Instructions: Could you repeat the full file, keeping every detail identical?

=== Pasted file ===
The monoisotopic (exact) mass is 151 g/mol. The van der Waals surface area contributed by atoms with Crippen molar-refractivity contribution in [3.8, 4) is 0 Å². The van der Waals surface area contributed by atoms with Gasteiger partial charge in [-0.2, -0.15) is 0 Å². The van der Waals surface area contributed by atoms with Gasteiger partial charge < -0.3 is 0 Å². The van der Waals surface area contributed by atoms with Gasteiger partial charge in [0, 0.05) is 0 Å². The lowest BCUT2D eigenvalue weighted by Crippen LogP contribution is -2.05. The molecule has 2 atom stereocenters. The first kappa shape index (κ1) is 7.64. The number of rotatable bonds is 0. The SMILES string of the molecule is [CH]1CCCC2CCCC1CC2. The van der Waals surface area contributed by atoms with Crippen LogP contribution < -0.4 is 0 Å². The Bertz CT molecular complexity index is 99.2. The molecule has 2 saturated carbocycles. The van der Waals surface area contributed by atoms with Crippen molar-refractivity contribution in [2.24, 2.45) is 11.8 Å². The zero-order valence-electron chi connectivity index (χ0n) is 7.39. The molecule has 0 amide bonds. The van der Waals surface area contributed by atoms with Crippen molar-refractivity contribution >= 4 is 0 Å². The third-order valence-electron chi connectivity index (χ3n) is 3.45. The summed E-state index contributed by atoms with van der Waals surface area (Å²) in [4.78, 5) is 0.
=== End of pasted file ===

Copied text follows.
The monoisotopic (exact) mass is 151 g/mol. The van der Waals surface area contributed by atoms with Crippen molar-refractivity contribution in [3.8, 4) is 0 Å². The van der Waals surface area contributed by atoms with Gasteiger partial charge in [-0.2, -0.15) is 0 Å². The van der Waals surface area contributed by atoms with Gasteiger partial charge < -0.3 is 0 Å². The van der Waals surface area contributed by atoms with Gasteiger partial charge in [0, 0.05) is 0 Å². The lowest BCUT2D eigenvalue weighted by Crippen LogP contribution is -2.05. The molecule has 2 atom stereocenters. The first kappa shape index (κ1) is 7.64. The number of rotatable bonds is 0. The SMILES string of the molecule is [CH]1CCCC2CCCC1CC2. The van der Waals surface area contributed by atoms with Crippen LogP contribution < -0.4 is 0 Å². The Bertz CT molecular complexity index is 99.2. The molecule has 2 saturated carbocycles. The van der Waals surface area contributed by atoms with Crippen molar-refractivity contribution in [2.24, 2.45) is 11.8 Å². The zero-order valence-electron chi connectivity index (χ0n) is 7.39. The molecule has 0 amide bonds. The van der Waals surface area contributed by atoms with Crippen molar-refractivity contribution >= 4 is 0 Å². The third-order valence-electron chi connectivity index (χ3n) is 3.45. The summed E-state index contributed by atoms with van der Waals surface area (Å²) in [4.78, 5) is 0.